Chinese consumers are becoming increasingly dissatisfied with the products and services they buy, with food safety one of their top concerns, the China Consumer Association said Tuesday.
Food safety offenses mostly involved poor product quality, especially for fresh produce and groceries bought online, illegal or excessive food additives, and a lack of Chinese language labeling and hygiene licenses for imported goods, according to the consumer rights watchdog. About 68% of the 551,780 consumer complaints — up 5.7% from the same period last year — that the association received in the first half of 2022 were about food issues.
The association called for relevant authorities to strengthen regulations on pre-prepared meals and group buying, which became popular among Shanghai residents during the lockdown.
Shanghai resident Sun Liyan told Sixth Tone that she felt deceived after finding out that a noodle shop that she regularly goes to served pre-cooked food.
“I go to the restaurant for freshly made noodles,” she said. “Selling pre-prepared food is fine, but they should at least let customers know.”
Besides food-related concerns, complaints involving property purchases surged by 23% in the first six months of 2022, the CCA said. Most complaints involved “rotten-tail” buildings, or unfinished construction projects that real estate developers failed to complete as promised.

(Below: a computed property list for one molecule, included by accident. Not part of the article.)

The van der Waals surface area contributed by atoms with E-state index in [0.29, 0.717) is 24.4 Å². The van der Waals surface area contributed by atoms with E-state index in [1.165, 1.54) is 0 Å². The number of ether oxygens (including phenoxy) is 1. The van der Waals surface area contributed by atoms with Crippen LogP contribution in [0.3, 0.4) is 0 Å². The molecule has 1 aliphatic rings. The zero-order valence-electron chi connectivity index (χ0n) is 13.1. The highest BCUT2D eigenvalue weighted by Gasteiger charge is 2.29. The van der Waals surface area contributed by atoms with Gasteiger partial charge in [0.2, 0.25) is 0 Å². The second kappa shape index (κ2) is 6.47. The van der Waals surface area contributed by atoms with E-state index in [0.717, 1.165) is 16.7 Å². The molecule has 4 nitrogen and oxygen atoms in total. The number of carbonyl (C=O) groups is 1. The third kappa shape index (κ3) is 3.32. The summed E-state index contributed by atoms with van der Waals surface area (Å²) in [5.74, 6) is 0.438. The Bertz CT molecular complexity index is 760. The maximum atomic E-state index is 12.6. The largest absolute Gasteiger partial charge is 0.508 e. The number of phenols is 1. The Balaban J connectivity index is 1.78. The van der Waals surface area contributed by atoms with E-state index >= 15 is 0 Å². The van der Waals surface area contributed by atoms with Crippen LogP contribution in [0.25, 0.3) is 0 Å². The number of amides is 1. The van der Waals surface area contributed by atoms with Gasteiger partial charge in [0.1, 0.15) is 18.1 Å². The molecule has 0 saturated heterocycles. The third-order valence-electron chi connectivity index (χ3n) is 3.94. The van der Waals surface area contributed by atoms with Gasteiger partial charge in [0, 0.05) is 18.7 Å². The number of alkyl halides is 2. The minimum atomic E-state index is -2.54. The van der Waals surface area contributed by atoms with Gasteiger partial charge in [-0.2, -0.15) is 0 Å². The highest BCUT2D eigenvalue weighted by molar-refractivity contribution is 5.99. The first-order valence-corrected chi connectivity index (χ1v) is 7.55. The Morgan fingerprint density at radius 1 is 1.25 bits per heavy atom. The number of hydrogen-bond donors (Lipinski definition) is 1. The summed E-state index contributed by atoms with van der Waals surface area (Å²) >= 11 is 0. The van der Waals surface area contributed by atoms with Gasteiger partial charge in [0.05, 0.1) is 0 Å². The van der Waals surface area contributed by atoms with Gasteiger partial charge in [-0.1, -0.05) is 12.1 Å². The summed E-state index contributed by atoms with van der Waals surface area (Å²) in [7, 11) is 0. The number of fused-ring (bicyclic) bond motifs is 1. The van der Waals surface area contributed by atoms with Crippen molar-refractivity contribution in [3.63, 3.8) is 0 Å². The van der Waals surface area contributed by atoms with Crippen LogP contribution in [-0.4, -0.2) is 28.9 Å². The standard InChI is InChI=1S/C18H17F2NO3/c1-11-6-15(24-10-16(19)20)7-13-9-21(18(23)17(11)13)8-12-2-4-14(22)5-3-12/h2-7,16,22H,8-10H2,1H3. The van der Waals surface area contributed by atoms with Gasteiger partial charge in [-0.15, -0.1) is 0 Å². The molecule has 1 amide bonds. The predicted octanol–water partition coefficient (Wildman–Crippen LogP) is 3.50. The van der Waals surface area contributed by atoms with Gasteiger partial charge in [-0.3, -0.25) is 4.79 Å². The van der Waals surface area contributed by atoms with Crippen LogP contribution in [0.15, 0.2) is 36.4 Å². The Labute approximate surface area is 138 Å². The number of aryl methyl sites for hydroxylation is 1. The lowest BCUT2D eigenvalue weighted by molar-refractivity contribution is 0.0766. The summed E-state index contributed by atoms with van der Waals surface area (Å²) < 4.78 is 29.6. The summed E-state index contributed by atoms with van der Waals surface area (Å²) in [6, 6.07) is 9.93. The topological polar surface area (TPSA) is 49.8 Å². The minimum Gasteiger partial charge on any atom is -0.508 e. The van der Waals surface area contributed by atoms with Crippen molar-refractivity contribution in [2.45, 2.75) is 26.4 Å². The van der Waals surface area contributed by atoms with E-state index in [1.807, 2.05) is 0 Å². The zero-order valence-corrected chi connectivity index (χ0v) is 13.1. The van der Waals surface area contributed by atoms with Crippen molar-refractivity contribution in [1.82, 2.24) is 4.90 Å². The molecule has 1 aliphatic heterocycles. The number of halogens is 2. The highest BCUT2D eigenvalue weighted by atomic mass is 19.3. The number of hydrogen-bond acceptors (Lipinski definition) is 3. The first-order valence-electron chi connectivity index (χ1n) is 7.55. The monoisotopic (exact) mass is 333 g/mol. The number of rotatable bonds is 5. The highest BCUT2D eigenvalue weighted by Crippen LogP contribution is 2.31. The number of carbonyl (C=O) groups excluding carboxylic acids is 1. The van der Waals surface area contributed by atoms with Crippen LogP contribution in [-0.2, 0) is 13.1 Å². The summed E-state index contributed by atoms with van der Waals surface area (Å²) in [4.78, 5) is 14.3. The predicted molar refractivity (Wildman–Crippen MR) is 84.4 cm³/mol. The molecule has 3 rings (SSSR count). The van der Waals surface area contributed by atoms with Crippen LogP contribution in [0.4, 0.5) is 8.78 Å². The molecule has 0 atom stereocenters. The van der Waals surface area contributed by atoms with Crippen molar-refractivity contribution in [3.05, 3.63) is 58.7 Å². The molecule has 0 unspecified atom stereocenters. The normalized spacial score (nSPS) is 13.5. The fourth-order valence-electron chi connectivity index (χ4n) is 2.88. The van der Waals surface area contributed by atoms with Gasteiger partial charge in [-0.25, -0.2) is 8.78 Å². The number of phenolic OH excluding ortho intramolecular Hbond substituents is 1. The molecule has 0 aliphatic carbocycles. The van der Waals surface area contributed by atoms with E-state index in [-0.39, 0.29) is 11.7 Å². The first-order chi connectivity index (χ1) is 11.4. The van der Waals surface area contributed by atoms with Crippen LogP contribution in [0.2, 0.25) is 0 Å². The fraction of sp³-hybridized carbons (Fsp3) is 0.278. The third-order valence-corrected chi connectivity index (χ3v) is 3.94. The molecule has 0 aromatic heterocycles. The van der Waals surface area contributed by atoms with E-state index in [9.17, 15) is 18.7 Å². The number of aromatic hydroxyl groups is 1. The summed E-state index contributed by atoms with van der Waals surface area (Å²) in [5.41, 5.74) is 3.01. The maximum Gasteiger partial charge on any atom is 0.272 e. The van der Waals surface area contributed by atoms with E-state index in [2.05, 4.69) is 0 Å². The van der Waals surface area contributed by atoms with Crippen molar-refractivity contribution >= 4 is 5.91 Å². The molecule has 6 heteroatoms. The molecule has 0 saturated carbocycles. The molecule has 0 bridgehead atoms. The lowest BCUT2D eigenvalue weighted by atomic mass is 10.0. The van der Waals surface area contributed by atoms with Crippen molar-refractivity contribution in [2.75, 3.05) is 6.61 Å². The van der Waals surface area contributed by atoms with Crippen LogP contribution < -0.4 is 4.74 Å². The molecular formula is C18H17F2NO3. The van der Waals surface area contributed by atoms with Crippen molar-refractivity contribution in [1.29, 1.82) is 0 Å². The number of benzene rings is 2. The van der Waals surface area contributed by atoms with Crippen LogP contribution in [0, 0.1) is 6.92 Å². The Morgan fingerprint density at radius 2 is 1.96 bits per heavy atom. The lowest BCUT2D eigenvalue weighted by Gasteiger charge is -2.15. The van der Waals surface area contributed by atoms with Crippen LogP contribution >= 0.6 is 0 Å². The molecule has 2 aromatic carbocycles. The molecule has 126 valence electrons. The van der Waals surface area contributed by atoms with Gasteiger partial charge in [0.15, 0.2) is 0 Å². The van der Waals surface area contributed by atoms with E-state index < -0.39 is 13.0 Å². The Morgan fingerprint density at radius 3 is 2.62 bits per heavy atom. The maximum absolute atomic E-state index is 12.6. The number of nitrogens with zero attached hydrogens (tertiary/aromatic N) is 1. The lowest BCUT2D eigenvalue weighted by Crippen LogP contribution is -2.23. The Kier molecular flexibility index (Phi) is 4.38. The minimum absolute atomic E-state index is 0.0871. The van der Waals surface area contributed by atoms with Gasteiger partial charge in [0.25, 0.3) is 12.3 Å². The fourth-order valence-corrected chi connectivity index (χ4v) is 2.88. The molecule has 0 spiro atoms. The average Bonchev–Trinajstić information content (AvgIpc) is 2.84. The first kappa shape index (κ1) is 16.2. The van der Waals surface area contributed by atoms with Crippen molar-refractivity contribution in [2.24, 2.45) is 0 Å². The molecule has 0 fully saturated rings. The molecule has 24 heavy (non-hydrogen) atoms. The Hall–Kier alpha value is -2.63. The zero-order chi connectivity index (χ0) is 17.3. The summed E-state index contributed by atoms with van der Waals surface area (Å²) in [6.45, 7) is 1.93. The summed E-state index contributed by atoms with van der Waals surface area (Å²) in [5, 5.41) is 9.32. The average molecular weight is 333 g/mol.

The increasing number of rotten-tail buildings underlines the challenges faced by Chinese real estate developers like Evergrande, the country’s top property developer that fell from grace last year after racking up more than $300 billion in liabilities. China’s State Council has approved a 300 billion yuan ($44 billion) bailout fund in an attempt to help real estate companies finish stalled projects.
The CAC also tapped on issues ranging from safety concerns regarding cosmetic surgery, to financial security in the gaming sector, telecommunications, and online education services. Authorities said they are also trying to protect consumer rights by taking a tougher stance on illegal pricing practices such as price discrimination.
China’s consumer right awareness has increased over the past few decades, with the annual “315 Evening Gala” on state broadcaster China Central Television calling out companies for violating consumer rights. Held on March 15 to commemorate the World Consumer Rights Day, the show has targeted firms including e-commerce giant Alibaba, Apple, and Burger King over the years.
Editor: Bibek Bhandari.
(Header image: Visual elements from VCG, reedited by Sixth Tone)